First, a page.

The Otago Daily Times newspaper is being criticised for publishing an advertisement by the controversial feminist group Speak Up For Women.
A photo of the advert, published in the newspaper on Tuesday, was posted to Twitter by a Dunedin resident.
The advertisement shows a dictionary definition for the word 'woman' as "adult human female".
"Say 'no' to sex self-identification," the ad says.
Speak Up for Women has been criticised as anti-transgender - something they reject. The group this year has been holding meetings throughout New Zealand to discuss sex self-identification clauses within the Births, Death, Marriages, and Relationships Registration Bill.
A proposal is due to be before Parliament that would allow people to change the sex, as mentioned on their birth certificate, by statutory declaration.
"The @ODTnews published a quarter-page ad for TERF [trans-exclusionary radical feminist] group Stand Up for Women today," the Twitter user who shared the ad said. "Absolutely despicable."
He sent a complaint to the ODT's owners Allied Press and also shared the company's response.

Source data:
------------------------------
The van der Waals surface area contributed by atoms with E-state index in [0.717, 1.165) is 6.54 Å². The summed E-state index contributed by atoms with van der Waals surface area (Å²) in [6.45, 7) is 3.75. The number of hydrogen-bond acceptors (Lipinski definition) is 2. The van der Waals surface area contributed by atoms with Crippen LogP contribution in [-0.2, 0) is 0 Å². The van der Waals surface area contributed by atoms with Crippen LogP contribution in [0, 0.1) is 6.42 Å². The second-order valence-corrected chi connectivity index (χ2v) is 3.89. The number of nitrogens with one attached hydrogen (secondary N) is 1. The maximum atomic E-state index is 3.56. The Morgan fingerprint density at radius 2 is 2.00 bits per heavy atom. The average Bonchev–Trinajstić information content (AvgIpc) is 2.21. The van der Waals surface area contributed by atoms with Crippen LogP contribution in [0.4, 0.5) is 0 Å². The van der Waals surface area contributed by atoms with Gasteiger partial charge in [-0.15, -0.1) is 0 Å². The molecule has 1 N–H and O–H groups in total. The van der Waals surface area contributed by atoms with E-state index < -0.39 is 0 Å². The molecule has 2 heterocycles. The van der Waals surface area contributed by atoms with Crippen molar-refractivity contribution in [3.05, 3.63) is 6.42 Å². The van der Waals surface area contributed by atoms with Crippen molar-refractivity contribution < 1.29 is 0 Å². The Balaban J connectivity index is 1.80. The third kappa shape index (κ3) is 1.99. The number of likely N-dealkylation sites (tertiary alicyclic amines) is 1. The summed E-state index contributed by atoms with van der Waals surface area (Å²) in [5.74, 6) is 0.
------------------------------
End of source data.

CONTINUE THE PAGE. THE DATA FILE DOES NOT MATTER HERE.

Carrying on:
"Allied Press does not in any way support the views expressed by Speak Up for Women in an advertisement published in the Otago Daily Times and community," the response said. "We take a lot of care around the advertisements we publish. We had some concerns with this campaign and referred it to the Advertising Standards Authority for their comments.
"They had already had complaints from a similar billboard campaign in Wellington by the same advertiser. They concluded the billboard was 'robust advocacy' and there was no case to answer.
"The same advice was given to us regarding the current campaign. We respect the democratic right of free speech."
In total, 34 complaints were made to the Advertising Standards Authority (ASA) about the Speak Up For Women billboard in downtown Wellington that, like the ODT advertisement, said, "Woman - wƱmən - noun - adult human female".
"The complaints board did not uphold complaints about a billboard for Speak Up For Women," the ASA said in its decision released last month. "The majority of the complaints board said in the context of advocacy advertising the advertisement was socially responsible and did not reach the threshold to cause harm, or serious or widespread offence, did not cause fear or distress without justification and was not misleading."
Speak Up For Women defended the ad as part of a campaign to "raise awareness" about the Births, Death, Marriages, and Relationships Registration Bill, the ASA decision said.